I’m just back from a weekend in Brooklyn visiting my daughter. I left Denver in a snowstorm and found myself in a green, fresh spring Brooklyn. Who knew that I could feel more nature in Brooklyn than in Colorado?
As I walked around the neighborhood I noticed lots of color in the form of petunias in pots, pansies in window boxes, tulips and daffodils in clusters around the base of trees. The trees were all in bloom with big tulip shaped flowers and some of the smaller blossoms fell like snow in the breeze. The air was crisp and the streets lively with people, babies and dogs enjoying the promise of spring.
We wandered through the Brooklyn flea (best flea market ever). We enjoyed a huge donut from the local bakery “Dough” and bought an odd collection of stuff. You can buy just about anything at the flea. Good selection of second hand stuff and local artisans. I came home with quite a few treasures, of which my cobbler form for a man’s shoe is my most favorite.
We had breakfast at the Clinton Hill Café, and dinner at the General Greene. Dinner was just an excuse to get to the best part of the meal, which is their salted caramel ice cream sundae – complete with cake and salted pretzels.
The more we walked around, the more I had a sense of community. I felt I had become a part of something. On this spring morning, no one was pushing and hustling. No one wanted or needed to be somewhere else. Everyone wanted to be there, in Brooklyn on this beautiful warm spring Saturday morning. It was a real treat to see this side of Brooklyn.
There is no better reason to take a holiday than your own mortality. Vacations are one of the best ways to step out of your daily routine, recharge your batteries and see things from a different perspective. If you are still living, below are 5 reasons you need a holiday now!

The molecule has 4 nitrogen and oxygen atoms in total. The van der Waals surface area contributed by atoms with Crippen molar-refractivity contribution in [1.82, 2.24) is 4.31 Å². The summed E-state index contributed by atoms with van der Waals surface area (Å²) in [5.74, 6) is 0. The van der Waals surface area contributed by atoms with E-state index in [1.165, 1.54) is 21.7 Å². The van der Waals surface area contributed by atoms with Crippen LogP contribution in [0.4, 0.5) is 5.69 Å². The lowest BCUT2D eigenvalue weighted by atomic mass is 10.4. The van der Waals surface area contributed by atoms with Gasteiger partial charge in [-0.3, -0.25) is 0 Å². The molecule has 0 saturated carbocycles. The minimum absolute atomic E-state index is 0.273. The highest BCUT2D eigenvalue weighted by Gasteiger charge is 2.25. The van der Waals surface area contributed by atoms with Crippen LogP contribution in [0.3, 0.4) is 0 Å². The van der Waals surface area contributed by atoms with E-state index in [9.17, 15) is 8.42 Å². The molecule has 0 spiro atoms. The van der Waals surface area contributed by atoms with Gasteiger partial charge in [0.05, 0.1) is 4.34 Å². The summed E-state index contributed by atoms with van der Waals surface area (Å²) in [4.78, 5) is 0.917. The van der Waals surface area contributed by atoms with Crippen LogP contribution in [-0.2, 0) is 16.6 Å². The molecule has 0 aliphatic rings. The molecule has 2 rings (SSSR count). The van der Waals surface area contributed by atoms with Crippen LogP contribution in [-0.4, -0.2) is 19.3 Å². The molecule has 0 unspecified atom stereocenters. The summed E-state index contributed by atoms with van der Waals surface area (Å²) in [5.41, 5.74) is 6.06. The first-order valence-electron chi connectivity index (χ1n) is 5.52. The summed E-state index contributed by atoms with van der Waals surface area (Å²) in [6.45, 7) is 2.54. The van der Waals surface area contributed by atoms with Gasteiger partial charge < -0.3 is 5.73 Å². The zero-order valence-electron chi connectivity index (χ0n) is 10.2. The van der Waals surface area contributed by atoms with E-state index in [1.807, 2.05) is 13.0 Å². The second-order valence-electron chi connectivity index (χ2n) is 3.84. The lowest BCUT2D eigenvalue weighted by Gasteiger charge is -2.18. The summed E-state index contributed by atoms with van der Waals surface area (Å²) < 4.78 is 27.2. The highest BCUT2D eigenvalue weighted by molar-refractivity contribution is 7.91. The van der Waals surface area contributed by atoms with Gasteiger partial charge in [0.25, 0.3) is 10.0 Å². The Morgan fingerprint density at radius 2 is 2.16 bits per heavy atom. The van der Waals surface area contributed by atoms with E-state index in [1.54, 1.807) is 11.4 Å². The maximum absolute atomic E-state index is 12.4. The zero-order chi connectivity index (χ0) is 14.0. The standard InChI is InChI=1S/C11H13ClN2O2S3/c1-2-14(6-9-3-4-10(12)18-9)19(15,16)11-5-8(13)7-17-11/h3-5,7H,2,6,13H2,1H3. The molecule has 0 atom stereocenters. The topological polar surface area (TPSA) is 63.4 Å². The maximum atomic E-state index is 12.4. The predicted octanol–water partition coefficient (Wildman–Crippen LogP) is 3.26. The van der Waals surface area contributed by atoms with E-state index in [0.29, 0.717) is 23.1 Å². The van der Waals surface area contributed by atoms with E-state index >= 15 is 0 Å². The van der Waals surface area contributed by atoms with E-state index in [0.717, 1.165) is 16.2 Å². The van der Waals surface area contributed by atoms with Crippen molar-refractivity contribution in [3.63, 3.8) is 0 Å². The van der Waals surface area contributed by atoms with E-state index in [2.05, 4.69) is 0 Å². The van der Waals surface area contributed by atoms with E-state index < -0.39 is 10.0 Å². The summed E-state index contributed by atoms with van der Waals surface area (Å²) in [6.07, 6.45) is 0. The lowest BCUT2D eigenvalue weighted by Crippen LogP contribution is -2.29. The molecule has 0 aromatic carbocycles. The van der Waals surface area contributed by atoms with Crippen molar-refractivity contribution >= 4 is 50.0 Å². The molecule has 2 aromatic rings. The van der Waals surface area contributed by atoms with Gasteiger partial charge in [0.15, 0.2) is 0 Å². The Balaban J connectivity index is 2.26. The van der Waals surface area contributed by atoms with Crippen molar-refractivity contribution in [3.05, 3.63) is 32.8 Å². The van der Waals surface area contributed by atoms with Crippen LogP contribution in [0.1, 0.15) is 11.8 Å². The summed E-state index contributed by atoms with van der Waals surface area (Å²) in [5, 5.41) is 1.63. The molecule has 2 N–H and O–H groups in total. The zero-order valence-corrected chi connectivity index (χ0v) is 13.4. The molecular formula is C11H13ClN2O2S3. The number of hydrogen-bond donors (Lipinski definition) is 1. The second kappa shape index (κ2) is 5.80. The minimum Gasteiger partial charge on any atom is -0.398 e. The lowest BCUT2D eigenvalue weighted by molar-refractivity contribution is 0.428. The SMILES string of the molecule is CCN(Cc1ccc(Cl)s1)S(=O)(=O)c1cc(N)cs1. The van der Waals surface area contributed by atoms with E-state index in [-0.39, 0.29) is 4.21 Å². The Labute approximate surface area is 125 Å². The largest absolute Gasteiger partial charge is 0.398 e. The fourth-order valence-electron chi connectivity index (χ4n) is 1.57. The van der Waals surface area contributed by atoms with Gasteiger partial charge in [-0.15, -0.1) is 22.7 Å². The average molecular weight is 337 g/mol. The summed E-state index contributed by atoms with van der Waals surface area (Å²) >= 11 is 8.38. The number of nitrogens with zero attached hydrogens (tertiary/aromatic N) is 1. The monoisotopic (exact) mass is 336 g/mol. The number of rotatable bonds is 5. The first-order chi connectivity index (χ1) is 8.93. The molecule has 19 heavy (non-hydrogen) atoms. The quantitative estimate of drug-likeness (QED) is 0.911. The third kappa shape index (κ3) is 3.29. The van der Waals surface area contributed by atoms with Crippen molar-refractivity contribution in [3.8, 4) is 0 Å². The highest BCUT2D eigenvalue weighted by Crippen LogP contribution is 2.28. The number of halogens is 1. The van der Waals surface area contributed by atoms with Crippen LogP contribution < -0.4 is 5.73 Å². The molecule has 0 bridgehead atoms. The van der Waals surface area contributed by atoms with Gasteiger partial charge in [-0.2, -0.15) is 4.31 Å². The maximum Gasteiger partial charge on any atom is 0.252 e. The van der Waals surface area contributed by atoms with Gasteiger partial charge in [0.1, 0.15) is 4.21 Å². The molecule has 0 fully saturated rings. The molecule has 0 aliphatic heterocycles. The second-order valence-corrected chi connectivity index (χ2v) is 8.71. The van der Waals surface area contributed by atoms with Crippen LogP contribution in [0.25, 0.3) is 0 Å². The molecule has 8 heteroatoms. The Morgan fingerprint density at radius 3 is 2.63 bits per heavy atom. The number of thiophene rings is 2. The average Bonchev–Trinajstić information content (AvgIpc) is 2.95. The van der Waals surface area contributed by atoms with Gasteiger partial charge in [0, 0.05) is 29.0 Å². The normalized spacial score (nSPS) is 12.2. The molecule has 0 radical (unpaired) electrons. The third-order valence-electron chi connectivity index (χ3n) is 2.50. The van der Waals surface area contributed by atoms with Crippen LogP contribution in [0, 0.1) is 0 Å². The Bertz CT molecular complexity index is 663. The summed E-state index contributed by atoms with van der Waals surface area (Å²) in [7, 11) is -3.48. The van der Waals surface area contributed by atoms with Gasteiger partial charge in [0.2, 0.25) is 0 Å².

It is therapeutic to get away from your daily routines of life and be exposed to different environments. Being away from home you can step “out of character”. Your responsibilities lessen on vacation and you can develop or rely on different aspects of your personality. Vacations can be life-altering experiences.
Scientific studies support the healthy aspects of vacations. In a twenty-year study of women The Framingham Heart Study found a higher likelihood of heart attack and death in those women who took infrequent vacations. Homemakers who reported that they had a vacation once every 6 years or less had almost twice the risk of developing myocardial infarction or coronary death as homemakers who took vacation two or more times per year.
Other studies have found a positive relationship between vacations and intellectual functioning  and increases in life satisfaction after a vacation.  Employee burnout decreases and efficiency increases post vacation.
Getting away might save money in the long run. It might be cheaper to improve your marriage or prevent job burnout by taking a vacation rather than pay for psychotherapy or prescription mood altering drugs.
Vacations are an investment in life (your life) rather than investments you bank away and only enjoy on paper.
The decision to travel is a matter of priorities. Don’t wait until it is too late to take a break from your life and enjoy a healing holiday.
  Eaker ED, Pinsky J, Castelli WP. Myocardial infarction and coronary death among women: psychosocial predictors from a 20-year follow-up of women in the Framingham Study. Am J Epidemiol 1992; 135: 854–64.
 Sands D. The relationship of stressful life events to intellectual functioning in women over 65. Int J Aging Human Dev 1981;14(1):11-22
 Hoopes L., Lounsbury J. An investigation of life satisfaction follwing a vacation: a domain-specific approach. J Community Psychol 1989; 17:129-40.